Urschel Laboratories Inc. has never laid a single employee off in its 106-year history.
The company, the world leader in food slicing and dicing equipment, has had stable demand even during downturns because "everybody's got to eat," President and Chief Executive Officer Rick Urschel said.
But the Porter County-based company, whose customers include McDonald's, Lay's, Gerber and Progresso, also does things a little differently than most employers to keep people on the job.
Employees work 45 to 50 hours a week so when there's a recession the company can cut back on hours rather than let people go, such as during the Great Recession of 2008 when the company responded to slowing sales by tightening its belt and delaying capital projects.
"When we can keep full-time employees, we can focus our time and effort on the business instead of training new employees," said company President and CEO Rick Urschel. "It (a layoff) does a huge disservice to employees, which is why we extend the hours so we can retain them and never have layoffs."
That philosophy, both caring and business-savvy at the same time, is just one example of why Urschel has come to dominate the global market for food cutting equipment.
A 106-year record of persistence, innovation, customer service and generosity within the community also have driven that growth. Those qualities were never on display more than in the past year, when the Urschel family constructed and moved into a brand new $80 million plant, bankrolled a public ice rink in downtown Valparaiso and sold the company to their 385 employees.
That's why Urschel Laboratories was chosen by a panel of community leaders as The Times Business & Industry Hall of Fame's first-ever "Enterprise of the Year."
"It's been a tremendous asset to Valparaiso to have a company with that kind of presence and reach worldwide," said Valparaiso Chamber of Commerce President and CEO Rex Richards. "They've been successful for 100 years right here in Porter County, which is a great example. Most family-owned businesses don't last more than two generations. It's very rare to have a company go four generations, and selling to employees means they will remain here for many years to come."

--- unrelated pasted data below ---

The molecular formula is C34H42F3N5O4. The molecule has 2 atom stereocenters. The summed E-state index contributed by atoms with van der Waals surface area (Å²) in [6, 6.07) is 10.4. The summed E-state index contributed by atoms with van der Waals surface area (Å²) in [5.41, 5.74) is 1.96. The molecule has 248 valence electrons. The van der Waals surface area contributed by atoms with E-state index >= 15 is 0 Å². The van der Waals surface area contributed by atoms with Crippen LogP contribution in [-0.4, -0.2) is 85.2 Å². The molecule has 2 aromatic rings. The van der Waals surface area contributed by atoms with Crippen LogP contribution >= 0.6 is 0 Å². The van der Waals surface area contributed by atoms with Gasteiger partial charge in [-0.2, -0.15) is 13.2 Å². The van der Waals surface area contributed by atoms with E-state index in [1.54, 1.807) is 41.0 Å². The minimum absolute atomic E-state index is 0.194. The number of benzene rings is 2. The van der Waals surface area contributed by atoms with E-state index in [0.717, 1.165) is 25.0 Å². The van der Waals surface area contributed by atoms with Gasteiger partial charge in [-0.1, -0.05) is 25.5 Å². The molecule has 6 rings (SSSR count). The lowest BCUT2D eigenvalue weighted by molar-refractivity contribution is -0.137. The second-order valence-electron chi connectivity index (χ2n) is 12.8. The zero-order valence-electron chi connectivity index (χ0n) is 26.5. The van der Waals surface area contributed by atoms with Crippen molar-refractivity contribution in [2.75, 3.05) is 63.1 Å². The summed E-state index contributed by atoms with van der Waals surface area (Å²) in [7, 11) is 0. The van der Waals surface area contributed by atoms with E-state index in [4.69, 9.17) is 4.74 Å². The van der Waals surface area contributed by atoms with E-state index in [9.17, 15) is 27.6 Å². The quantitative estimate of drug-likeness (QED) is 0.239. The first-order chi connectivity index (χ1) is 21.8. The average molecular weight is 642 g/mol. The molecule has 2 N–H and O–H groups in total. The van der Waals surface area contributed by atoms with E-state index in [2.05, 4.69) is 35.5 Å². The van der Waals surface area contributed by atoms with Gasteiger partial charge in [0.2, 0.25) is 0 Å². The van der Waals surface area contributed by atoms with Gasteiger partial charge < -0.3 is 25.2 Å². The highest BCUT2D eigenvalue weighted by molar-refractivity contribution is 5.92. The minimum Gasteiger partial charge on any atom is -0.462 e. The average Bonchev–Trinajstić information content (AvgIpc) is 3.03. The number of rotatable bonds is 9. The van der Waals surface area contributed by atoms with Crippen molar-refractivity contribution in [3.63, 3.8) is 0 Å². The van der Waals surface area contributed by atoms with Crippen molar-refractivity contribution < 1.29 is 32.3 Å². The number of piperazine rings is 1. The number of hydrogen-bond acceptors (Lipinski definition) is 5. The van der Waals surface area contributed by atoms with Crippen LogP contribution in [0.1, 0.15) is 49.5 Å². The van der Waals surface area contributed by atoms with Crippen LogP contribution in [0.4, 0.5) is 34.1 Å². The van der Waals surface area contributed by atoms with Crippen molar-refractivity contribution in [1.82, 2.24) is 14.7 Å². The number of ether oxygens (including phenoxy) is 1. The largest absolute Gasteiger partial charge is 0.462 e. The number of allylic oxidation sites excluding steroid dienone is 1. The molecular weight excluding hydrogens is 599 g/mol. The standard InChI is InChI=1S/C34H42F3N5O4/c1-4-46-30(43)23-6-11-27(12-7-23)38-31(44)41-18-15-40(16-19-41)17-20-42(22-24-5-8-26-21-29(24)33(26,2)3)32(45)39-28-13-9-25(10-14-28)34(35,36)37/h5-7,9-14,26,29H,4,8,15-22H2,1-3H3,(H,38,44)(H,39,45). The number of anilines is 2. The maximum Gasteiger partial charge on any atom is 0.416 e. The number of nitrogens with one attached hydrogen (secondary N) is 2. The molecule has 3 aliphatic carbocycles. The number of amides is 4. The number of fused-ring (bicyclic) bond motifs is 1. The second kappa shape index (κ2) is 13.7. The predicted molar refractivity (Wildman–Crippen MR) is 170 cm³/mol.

Steady growth leads to sale
Growth has been more or less steady since company founder William Urschel invented the gooseberry snipper in 1908 to serve the then-strong demand for gooseberry pies. Urschel moved to a 200,000-square-foot plant in Valparaiso in 1957, and expanded 28 times until the site was no longer large enough. The company moved to nearby Chesterton after it ran out of space and needed undeveloped land to grow.
The new $80 million, 350,000-square-foot headquarters plant in Chesterton has enough additional land to accommodate another century of growth in Porter County. Combined with the sale to its employees, it's a move that all observers believe will keep the company rooted in Porter County.
"It's a game changer not just for Chesterton but for the entire Region," Town Manager C. Bernard "Bernie" Doyle said. "We're blessed to have them stay in the Region. At one time they were looking at a lot of different spots outside the area. It's a fourth-generation company, and it's world-class and known outside the Region."
The Urschel family plans to continue to run the company for the foreseeable future. There were concerns about whether the fifth generation would take over, so the Urschels looked for a way to protect the company's values and make sure decisions were made in the best interest of employees.
"As we started doing due diligence and went further and further down the rabbit hole, we found an ESOP (or employee stock ownership plan) would be the perfect fit," Urschel said. "When I first heard about the concept, I wasn't against it, just ignorant of it. So I typed 'convert to ESOP' in my web browser and the first thing that came up was a list of the top 10 reasons to convert to an ESOP, and I could check off nine reasons. The only thing that didn't fit with our goals was an exit strategy."
Part of the issue was the company has restrictive stock that can only be passed onto descendants, but the shares were starting to get diluted after a few generations. An ESOP turned out to be a way to stop the dilution and buy everyone out.
It could have turned out very differently.
"I probably got three to five emails a week inquiring about sales," Urschel said. "A lot of venture capitalists and investment banks want a manufacturing business that has been in the industry so long, and that is profitable."
'Quality place to do business'
Urschel has long been community oriented, donating to the Boys & Girls Clubs of Porter County and bankrolling the Valparaiso Family YMCA expansion and the William E. Urschel Pavilion ice rink in downtown Valpo.
The company's recent decisions bode well for the area, given the international reputation it's earned while making food-cutting equipment that is used to process Campbell's, Hershey's and Yoplait products, Duneland Chamber President Maura Durham said. Other companies might now be more inclined to give the area a serious look.